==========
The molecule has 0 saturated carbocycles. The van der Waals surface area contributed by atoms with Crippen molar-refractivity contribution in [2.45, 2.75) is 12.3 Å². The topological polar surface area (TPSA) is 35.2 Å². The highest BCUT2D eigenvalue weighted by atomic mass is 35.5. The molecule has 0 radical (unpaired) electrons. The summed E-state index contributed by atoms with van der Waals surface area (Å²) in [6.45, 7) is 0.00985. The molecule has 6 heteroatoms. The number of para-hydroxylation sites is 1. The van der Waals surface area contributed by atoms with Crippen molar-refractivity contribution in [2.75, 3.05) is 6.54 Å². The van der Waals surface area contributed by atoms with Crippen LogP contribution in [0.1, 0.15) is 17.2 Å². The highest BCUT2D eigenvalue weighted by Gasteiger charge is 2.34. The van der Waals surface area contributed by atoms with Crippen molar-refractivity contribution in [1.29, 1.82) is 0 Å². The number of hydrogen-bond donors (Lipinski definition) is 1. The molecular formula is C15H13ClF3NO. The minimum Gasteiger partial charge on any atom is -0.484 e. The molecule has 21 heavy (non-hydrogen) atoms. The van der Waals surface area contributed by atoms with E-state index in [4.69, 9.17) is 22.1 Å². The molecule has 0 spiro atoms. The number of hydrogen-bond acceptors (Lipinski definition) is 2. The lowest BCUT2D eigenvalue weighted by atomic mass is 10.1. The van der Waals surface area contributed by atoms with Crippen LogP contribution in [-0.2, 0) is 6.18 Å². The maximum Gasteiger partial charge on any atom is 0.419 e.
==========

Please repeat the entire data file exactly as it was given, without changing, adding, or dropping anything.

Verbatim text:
The molecule has 0 saturated carbocycles. The van der Waals surface area contributed by atoms with Crippen molar-refractivity contribution in [2.45, 2.75) is 12.3 Å². The topological polar surface area (TPSA) is 35.2 Å². The highest BCUT2D eigenvalue weighted by atomic mass is 35.5. The molecule has 0 radical (unpaired) electrons. The summed E-state index contributed by atoms with van der Waals surface area (Å²) in [6.45, 7) is 0.00985. The molecule has 6 heteroatoms. The number of para-hydroxylation sites is 1. The van der Waals surface area contributed by atoms with Crippen molar-refractivity contribution in [2.75, 3.05) is 6.54 Å². The van der Waals surface area contributed by atoms with Crippen LogP contribution in [0.1, 0.15) is 17.2 Å². The highest BCUT2D eigenvalue weighted by Gasteiger charge is 2.34. The van der Waals surface area contributed by atoms with Crippen molar-refractivity contribution in [1.29, 1.82) is 0 Å². The number of hydrogen-bond donors (Lipinski definition) is 1. The molecular formula is C15H13ClF3NO. The minimum Gasteiger partial charge on any atom is -0.484 e. The molecule has 21 heavy (non-hydrogen) atoms. The van der Waals surface area contributed by atoms with E-state index in [4.69, 9.17) is 22.1 Å². The molecule has 0 spiro atoms. The number of hydrogen-bond acceptors (Lipinski definition) is 2. The lowest BCUT2D eigenvalue weighted by atomic mass is 10.1. The van der Waals surface area contributed by atoms with Crippen LogP contribution in [-0.2, 0) is 6.18 Å². The maximum Gasteiger partial charge on any atom is 0.419 e.